The past few days have seen the Republican Party, at least through the fishbowl lens of the mainstream media, begin to show signs that their balls have not been completely cut off. Quick to reverse this politically unviable image, GOP leaders resumed their fawning over Obama as he visited them to discuss the Generational Theft Act of 2009 (credit to Malkin.)
In an "engaging" and "respectful" manner, Obama raised the tone of the stimulus debate by shooting down any additional and previously promised tax cuts. His appeasement of the Girls Only Party was further illustrated by his removal of the softball contraceptive issue lobbed up by Nancy Pelosi just two days prior.
However not all Republican officials are Democrats-in-Disguise as some opposition, to both Cabinet nominations and the stimulus, has been voiced by the likes of Susan Collins, Jim DeMint, and even John McCain.
DeMint spoke strongly yesterday at the Heritage Foundation, warning that Democrats will prolong, take advantage of, and misrepresent the current economic crisis in order to pass useless legislation that has long been on their agenda. Other than Pelosi's condom initiative, the stimulus outlines such ridiculous expenditures as $245 million in tax breaks for Hollywood film studios to $75 million for "smoking cessation activities" (idiotic on its own due to Democrats' cigarette tax to fund S-CHIP universal health care.) Apparently, what the Obama campaign meant by "transparency" in government was not accountability, but a blanket executive order that no policy detail, regardless of how conspicuous and egregious a fabrication, be scrutinized or even noticed.
DeMint goes on to articulate what I believe the majority of us feel; "It's like they're in a different reality." The stimulus package is so ripe for parody that Saturday Night Live could read it verbatim and get more laughs than their original material (also true for all standard media publications.) DeMint even mentions Rush Limbaugh as one of the only existing alternatives to provoke discourse about the stimulus and its actual intentions.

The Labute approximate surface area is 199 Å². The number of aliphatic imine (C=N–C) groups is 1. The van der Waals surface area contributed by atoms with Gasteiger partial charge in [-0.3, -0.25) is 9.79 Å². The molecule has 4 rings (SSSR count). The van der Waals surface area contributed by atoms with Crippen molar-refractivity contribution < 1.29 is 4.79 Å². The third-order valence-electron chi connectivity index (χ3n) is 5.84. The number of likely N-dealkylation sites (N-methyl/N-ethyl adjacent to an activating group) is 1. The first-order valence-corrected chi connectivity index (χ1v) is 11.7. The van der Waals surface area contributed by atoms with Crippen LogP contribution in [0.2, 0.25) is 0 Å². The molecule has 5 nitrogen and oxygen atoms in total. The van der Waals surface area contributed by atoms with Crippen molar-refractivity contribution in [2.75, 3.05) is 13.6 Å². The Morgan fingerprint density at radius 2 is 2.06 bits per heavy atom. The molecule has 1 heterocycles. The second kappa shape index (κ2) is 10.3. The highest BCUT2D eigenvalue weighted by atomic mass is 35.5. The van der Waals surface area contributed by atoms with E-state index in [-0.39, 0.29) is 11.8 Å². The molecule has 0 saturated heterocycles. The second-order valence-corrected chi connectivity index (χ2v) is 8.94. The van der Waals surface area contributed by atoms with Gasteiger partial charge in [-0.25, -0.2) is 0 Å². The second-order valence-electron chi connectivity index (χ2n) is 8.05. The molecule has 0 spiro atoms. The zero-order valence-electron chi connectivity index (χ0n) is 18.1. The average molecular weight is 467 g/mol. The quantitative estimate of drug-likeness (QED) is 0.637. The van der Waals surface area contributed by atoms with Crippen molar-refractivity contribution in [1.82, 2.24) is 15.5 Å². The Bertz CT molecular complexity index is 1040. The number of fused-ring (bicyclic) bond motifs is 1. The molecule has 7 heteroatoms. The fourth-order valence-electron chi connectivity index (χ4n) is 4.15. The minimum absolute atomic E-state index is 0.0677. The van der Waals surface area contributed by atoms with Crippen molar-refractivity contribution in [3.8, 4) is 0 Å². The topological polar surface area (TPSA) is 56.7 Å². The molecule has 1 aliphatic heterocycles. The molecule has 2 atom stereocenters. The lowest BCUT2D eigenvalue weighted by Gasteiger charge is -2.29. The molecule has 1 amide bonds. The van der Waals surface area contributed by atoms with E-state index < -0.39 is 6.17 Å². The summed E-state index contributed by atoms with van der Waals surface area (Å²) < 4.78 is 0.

While minorities are manipulated and discarded depending on the current power of the Democratic party, the Republican minority has a chance to make some serious headway in what is considered a time to rebuild the party. With no expectations of success and only the altruistic goals of saving their constituents' money and preserving the basic principles of our government, Republican officials have the opportunity to bring Conservative ideas back to Washington debates, and in doing so create much-needed leadership that will appeal to their marginalized, and ever-present conservative base.
While the junior Senator from South Carolina proves that all hope is not lost, history shows us that Republican forces must assemble to engage in tactics of strength and conviction, not diplomacy and appeasement.